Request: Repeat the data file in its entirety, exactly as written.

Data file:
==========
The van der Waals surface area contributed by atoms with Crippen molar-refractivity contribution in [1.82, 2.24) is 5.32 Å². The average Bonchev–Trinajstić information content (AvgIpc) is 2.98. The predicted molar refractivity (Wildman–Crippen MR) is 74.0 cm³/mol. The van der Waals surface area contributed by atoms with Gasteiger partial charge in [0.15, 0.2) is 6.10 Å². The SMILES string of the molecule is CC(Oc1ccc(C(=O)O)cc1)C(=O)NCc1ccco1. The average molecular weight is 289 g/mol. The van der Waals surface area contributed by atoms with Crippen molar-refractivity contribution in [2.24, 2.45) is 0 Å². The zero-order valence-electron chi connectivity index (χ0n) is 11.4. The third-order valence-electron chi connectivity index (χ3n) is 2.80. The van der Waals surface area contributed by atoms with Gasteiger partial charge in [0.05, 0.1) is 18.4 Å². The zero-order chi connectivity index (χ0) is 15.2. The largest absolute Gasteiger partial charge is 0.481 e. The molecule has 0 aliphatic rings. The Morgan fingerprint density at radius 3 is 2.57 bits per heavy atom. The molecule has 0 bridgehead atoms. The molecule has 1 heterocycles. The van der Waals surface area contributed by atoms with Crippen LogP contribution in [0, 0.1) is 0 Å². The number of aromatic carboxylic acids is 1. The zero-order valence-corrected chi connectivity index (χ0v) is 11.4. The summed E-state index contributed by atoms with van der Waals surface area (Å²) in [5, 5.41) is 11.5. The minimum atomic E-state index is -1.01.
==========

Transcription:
The van der Waals surface area contributed by atoms with Crippen molar-refractivity contribution in [1.82, 2.24) is 5.32 Å². The average Bonchev–Trinajstić information content (AvgIpc) is 2.98. The predicted molar refractivity (Wildman–Crippen MR) is 74.0 cm³/mol. The van der Waals surface area contributed by atoms with Gasteiger partial charge in [0.15, 0.2) is 6.10 Å². The SMILES string of the molecule is CC(Oc1ccc(C(=O)O)cc1)C(=O)NCc1ccco1. The average molecular weight is 289 g/mol. The van der Waals surface area contributed by atoms with Crippen molar-refractivity contribution in [2.24, 2.45) is 0 Å². The zero-order valence-electron chi connectivity index (χ0n) is 11.4. The third-order valence-electron chi connectivity index (χ3n) is 2.80. The van der Waals surface area contributed by atoms with Gasteiger partial charge in [0.05, 0.1) is 18.4 Å². The zero-order chi connectivity index (χ0) is 15.2. The largest absolute Gasteiger partial charge is 0.481 e. The molecule has 0 aliphatic rings. The Morgan fingerprint density at radius 3 is 2.57 bits per heavy atom. The molecule has 0 bridgehead atoms. The molecule has 1 heterocycles. The van der Waals surface area contributed by atoms with Crippen LogP contribution in [0, 0.1) is 0 Å². The number of aromatic carboxylic acids is 1. The zero-order valence-corrected chi connectivity index (χ0v) is 11.4. The summed E-state index contributed by atoms with van der Waals surface area (Å²) in [5, 5.41) is 11.5. The minimum atomic E-state index is -1.01.